Additionally, on 8 March 2016, the Special Rapporteur on torture presented his latest thematic report on gender perspectives on torture and other cruel, inhuman and degrading treatment. In this report the Special Rapporteur assessed the applicability of the prohibition of torture in international law to the unique experiences of women, girls and LGBTI persons. On intersex, the Special Rapporteur, Juan E. Méndez, recommended that states:

(i) Repeal laws that allow intrusive and irreversible treatments of lesbian, gay, bisexual, transgender and intersex persons, including, inter alia, genital normalizing surgeries and “reparative” or “conversion” therapies, whenever they are enforced or administered without the free and informed consent of the person concerned;

(ii) Prohibit and prevent the discriminatory denial of medical care and of pain relief, including HIV treatment, to lesbian, gay, bisexual, transgender and intersex persons;

(iii) Outlaw forced or coerced sterilization in all circumstances and provide special protection to individuals belonging to marginalized groups; and ensure that health-care providers obtain free, full and informed consent for such procedures and fully explain the risks, benefits and alternatives in a comprehensible format, without resorting to threats or inducements, in every case.

And just this week, in honour of Intersex Awareness day, the UN Free & Equal campaign has released the below video, and has set up a section of its website dedicated to intersex awareness.


[1] UN Free and Equal Campaign, Intersex Factsheet, 2015, available at: https://unfe.org/system/unfe-65-Intersex_Factsheet_ENGLISH.pdf [Accessed 19 April 2016].

[2] Ibid.

[3] Astraea Lesbian Foundation for Justice (2016). We are Real: The Growing Movement Advancing the Human Rights of Intersex People. New York: Astraea Lesbian Foundation for Justice, p. 29.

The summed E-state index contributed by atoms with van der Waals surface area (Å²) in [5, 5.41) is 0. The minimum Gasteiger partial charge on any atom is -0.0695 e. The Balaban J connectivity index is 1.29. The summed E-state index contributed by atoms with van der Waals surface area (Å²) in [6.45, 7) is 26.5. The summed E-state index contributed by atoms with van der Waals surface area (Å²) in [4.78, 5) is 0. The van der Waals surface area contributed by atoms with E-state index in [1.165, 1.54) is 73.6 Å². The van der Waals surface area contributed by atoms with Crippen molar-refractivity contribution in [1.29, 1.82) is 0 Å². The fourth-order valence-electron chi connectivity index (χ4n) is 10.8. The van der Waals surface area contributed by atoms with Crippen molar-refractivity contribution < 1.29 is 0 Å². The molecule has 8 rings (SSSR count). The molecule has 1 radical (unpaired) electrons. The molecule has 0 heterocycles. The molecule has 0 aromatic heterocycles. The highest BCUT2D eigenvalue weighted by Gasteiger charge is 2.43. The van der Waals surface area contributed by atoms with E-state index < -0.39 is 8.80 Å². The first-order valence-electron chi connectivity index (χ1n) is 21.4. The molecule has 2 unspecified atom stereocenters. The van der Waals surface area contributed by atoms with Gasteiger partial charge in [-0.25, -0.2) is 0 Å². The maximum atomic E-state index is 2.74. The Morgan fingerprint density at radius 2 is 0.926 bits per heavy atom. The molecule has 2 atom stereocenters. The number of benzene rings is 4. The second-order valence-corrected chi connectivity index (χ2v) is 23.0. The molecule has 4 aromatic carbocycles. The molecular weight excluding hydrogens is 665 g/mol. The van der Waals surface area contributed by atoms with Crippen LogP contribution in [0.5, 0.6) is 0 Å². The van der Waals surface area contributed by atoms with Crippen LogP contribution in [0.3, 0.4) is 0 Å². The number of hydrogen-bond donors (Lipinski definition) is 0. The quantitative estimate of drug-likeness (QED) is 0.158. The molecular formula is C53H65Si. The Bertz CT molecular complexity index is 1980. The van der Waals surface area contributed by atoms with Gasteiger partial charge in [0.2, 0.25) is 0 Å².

[4] Intersex people’s right to life may be violated by discriminatory sex selection practices, pre-implantation genetic diagnostics and other forms of testing and characteristic selection practices.

[5] UDHR, Article 6; ICCPR, Article 16; CEDAW, Article 15; and CRPD, Article 12. In addition, Article 8 of the Convention on the Rights of the Child requires states to “respect the right of the child to preserve his or her identity.”

[6] UN Human Rights Council, Report of the Special Rapporteur on Torture and other cruel, inhuman or degrading treatment or punishment, 1 February 2013, A/HRC/10/7, available at: http://www.ohchr.org/Documents/HRBodies/HRCouncil/RegularSession/Session22/A.HRC.22.53_English.pdf [Accessed 28 March 2016].

[7] OHCHR, UN Women, UNAIDS, UNDP, UNFPA, UNICEF and WHO, Eliminating forced, coercive and otherwise involuntary sterilization: An interagency statement, 2014, available at: http://www.who.int/reproductivehealth/publications/gender_rights/eliminating-forced-sterilization/en/ [Accessed 28 March 2016].

[8]UN High Commissioner for Human Rights, Discrimination and violence against individuals based on their sexual orientation and gender identity, 4 May 2015, A/HRC/29/23,available at: http://www.un.org/en/ga/search/view_doc.asp?symbol=A/HRC/29/23&referer=/english/&Lang=E [Accessed 19 April 2016].

[9] OHCHR, Opening remarks by Zeid Ra’ad Al Hussein, United Nations High Commissioner for Human Rights at the Expert meeting on ending human rights violations against intersex persons, available at: //www.ohchr.org/EN/NewsEvents/Pages/DisplayNews.aspx?NewsID=16431&LangID=E [Accessed 19 April 2016].

[10] ILO, OHCHR, UNAIDS Secretariat, UNDP, UNESCO, UNFPA, UNHCR, UNICEF, UNODC, UN Women, WFP and WHO, Joint UN statement on Ending violence and discrimination against lesbian, gay, bisexual, transgender and intersex people, 2015, available at: http://www.ohchr.org/EN/Issues/Discrimination/Pages/JointLGBTIstatement.aspx [Accessed 28 March 2016].

[11] WHO, Sexual Health, Human Rights and the Law, 2015, available at: http://apps.who.int/iris/bitstream/10665/175556/1/9789241564984_eng.pdf [Accessed 4 April 2016].